Bavelis v. Doukas (In re Bavelis)

Docket No. 14-3067; File name 14a0284p.06
Affirming the decision of the Bankruptcy Appellate Panel (which affirmed the Bankruptcy Court), the Sixth Circuit Court of Appeals rules that the Bankruptcy Court had constitutional authority to enter a judgment sustaining an objection to the proof of claim filed by Quick Capital in Bavelis' bankruptcy case. The Sixth Circuit also affirmed the BAP ruling that the Bankruptcy Court properly interpreted and applied Florida securities law to find no violation of such laws by the debtor, Bavelis.
Procedural context:
Bavelis took the offensive by filing a complaint against Quick Capital (and its principal, Ted Doukas), seeking a declaration that a $14 million note from Bavelis was void for lack of consideration, was fraudulently induced, or had been fully satisfied. Quick Capital filed a claim, and the court held a four-day evidentiary hearing after denying Quick Capital's motion for summary judgment. In a published opinion, 453 B.R. 832 (Bankr. S.D. Ohio 2011), the Bankruptcy Court disallowed Quick Capital's claim and held Doukas had no valid claim for violation of Florida securities laws, Quick Capital and Doukas appealed to the BAP, which affirmed. Doukas then appealed to the Sixth Circuit Court of Appeals.
Bavelis built a real estate empire in central Ohio, starting in the early 1970's. By 1996, he and others acquired Sterling Bank and its holding company, based in Florida. Bavelis met Doukas through the bank, and when the Great Recession hit, Doukas assisted by purchasing bank stock, placing money in accounts and offering help with Bavelis' estate planning. One of the transactions in dispute was a June, 2009 promissory note from Bavelis to Quick Capital for $14 million, although only $200,000 was transferred to Bavelis, which was repaid within one month. Doukas promised the note would not be collected, but would be returned upon completion of the estate planning for Bavelis. Quick Capital filed a claim seeking to enforce this note. In September, 2009, Doukas agreed to purchase about $1.5 million of stock in the Sterling Bank holding company. Doukas claimed the sale violated Florida law as the stock was not registered, and that he was not given a proper rescission notice. Doukas also claimed that the $1.5 million was an advance under the June, 2009 promissory note. The Court of Appeals affirmed the Bankruptcy Court's holding that it had core jurisdiction to apply Florida law to Bavelis' objection to Quick Capital's claim under 28 U.S.C. Sec. 157(b)(2)(B) and (O). The Court of Appeals also affirmed the Bankruptcy Court holding that Doukas was provided with reasonable access to material information about the stock subscription, that a proper rescission notice was provided, and that Doukas' attempt to rescind the purchase was not only too late, but was not a right against Bavelis, but against the holding company.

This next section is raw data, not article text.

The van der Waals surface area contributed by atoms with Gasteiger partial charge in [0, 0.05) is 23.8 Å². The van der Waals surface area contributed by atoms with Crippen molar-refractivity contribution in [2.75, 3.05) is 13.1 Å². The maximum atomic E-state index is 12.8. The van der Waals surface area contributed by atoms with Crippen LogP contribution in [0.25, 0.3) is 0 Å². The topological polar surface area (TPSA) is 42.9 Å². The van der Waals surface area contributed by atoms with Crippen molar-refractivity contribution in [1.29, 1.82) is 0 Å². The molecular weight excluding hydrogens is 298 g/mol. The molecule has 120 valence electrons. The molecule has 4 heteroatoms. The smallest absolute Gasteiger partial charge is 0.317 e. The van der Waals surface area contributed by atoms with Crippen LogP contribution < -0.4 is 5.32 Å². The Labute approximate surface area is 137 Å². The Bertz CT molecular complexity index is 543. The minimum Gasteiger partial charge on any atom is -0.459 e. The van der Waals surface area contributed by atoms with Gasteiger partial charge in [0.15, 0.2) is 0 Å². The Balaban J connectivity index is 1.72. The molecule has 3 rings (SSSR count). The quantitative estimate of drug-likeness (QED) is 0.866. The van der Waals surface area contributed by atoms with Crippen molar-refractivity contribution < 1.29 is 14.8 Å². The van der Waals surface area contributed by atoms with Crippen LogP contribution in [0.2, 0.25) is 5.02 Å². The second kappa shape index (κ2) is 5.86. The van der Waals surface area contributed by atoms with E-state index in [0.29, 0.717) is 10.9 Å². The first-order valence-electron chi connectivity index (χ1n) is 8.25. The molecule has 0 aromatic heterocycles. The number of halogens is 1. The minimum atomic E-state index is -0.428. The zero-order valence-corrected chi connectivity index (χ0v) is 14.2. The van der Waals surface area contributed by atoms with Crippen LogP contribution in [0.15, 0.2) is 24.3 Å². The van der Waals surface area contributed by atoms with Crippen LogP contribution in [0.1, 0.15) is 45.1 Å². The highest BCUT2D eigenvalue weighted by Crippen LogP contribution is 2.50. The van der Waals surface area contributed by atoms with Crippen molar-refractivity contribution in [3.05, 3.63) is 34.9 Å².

Batchelder, Gilman and Gibbons; opinion by Gilman

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